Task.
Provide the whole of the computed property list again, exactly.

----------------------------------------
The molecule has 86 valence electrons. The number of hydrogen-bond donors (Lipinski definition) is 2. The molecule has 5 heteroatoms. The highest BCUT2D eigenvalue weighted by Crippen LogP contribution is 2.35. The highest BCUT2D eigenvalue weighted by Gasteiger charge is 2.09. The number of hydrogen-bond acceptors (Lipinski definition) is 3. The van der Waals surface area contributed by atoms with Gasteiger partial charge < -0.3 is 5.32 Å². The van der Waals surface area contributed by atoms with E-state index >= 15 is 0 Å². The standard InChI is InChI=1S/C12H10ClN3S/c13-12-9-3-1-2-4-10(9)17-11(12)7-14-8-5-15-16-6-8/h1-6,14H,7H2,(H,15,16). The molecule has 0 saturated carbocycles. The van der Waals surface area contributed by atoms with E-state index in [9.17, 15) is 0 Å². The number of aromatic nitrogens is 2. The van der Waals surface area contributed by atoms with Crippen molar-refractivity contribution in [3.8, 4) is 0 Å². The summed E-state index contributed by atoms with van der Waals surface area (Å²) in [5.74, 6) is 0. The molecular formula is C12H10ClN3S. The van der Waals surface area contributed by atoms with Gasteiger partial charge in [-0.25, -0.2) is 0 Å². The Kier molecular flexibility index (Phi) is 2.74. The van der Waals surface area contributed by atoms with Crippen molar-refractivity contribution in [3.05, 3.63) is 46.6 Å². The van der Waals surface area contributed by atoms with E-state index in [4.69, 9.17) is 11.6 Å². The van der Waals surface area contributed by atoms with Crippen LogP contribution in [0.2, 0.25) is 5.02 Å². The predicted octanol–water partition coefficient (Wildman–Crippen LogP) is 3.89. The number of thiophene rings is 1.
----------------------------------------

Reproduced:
The molecule has 86 valence electrons. The number of hydrogen-bond donors (Lipinski definition) is 2. The molecule has 5 heteroatoms. The highest BCUT2D eigenvalue weighted by Crippen LogP contribution is 2.35. The highest BCUT2D eigenvalue weighted by Gasteiger charge is 2.09. The number of hydrogen-bond acceptors (Lipinski definition) is 3. The van der Waals surface area contributed by atoms with Gasteiger partial charge < -0.3 is 5.32 Å². The van der Waals surface area contributed by atoms with E-state index >= 15 is 0 Å². The standard InChI is InChI=1S/C12H10ClN3S/c13-12-9-3-1-2-4-10(9)17-11(12)7-14-8-5-15-16-6-8/h1-6,14H,7H2,(H,15,16). The molecule has 0 saturated carbocycles. The van der Waals surface area contributed by atoms with E-state index in [9.17, 15) is 0 Å². The number of aromatic nitrogens is 2. The van der Waals surface area contributed by atoms with Crippen molar-refractivity contribution in [3.8, 4) is 0 Å². The summed E-state index contributed by atoms with van der Waals surface area (Å²) in [5.74, 6) is 0. The molecular formula is C12H10ClN3S. The van der Waals surface area contributed by atoms with Gasteiger partial charge in [-0.25, -0.2) is 0 Å². The Kier molecular flexibility index (Phi) is 2.74. The van der Waals surface area contributed by atoms with Crippen molar-refractivity contribution in [3.05, 3.63) is 46.6 Å². The van der Waals surface area contributed by atoms with E-state index in [4.69, 9.17) is 11.6 Å². The van der Waals surface area contributed by atoms with Crippen LogP contribution in [0.2, 0.25) is 5.02 Å². The predicted octanol–water partition coefficient (Wildman–Crippen LogP) is 3.89. The number of thiophene rings is 1.